The Calvary is shown in a large fresco above these represent- ations. It is a picture full of movement and at first sight seems to be a triumphal procession. In a portico to the left, we see a scene of Pilate condemning Christ, Who is clothed in rich gar- ments and crowned with thorns. Then is depicted a long proces- sion of men on horseback, soldiers with banners and trumpets and the sorrowing faithful following Christ, bearing the Cross, and the two criminals. The Twelve Apostles are depicted in a row above. The Crucifixion, which occupies the end of this wall, is a large dramatic composition, resembling Pietro Lorenzetti's picture of this subject in the Lower Church, Assisi.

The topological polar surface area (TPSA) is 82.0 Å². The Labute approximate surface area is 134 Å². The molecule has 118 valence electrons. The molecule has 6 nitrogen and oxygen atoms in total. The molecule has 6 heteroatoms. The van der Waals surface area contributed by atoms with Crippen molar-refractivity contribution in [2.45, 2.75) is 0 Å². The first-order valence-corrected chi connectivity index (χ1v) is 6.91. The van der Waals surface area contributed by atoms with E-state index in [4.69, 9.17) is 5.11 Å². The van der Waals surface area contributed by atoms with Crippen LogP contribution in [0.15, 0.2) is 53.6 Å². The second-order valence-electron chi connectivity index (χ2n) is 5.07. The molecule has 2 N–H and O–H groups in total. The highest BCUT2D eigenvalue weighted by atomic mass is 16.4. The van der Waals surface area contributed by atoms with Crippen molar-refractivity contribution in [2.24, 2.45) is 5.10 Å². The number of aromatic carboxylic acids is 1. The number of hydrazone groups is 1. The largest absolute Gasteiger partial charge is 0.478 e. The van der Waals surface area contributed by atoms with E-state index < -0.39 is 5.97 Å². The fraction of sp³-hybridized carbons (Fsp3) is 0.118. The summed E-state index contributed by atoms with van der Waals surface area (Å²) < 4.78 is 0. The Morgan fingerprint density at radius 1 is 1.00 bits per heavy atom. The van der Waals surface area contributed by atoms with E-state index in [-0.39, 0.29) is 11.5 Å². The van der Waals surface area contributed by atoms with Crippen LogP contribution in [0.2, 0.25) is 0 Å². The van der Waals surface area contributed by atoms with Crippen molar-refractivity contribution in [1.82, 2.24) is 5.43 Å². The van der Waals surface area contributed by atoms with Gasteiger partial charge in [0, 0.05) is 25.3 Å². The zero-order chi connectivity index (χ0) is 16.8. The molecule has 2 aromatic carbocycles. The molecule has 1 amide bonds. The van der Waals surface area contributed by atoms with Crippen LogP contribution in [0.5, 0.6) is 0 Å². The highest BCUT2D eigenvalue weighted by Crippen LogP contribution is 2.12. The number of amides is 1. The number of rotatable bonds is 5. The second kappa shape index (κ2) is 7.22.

A thronged and agi- tated group surrounds the three crosses ; again there are many soldiers on horseback and on foot, while Mary Magdalene grasps the foot of the Cross and the Virgin faints into the arms of her companions. Higher up an arch is adorned with medallions containing Apostles, prophets and St. The events, which occur after the death of Christ, are depicted on the same wall as the Entry into Jerusalem. Here we find the three Maries at the Empty Sepulchre on which an angel is sitting, and at a higher level "Noli me tangere" with Mary Magdalene kneeling and the Saviour drawing away from her, and the Incredulity of Thomas which takes place in a vaulted room seen in section, while the other Apostles are arranged in a row at either side.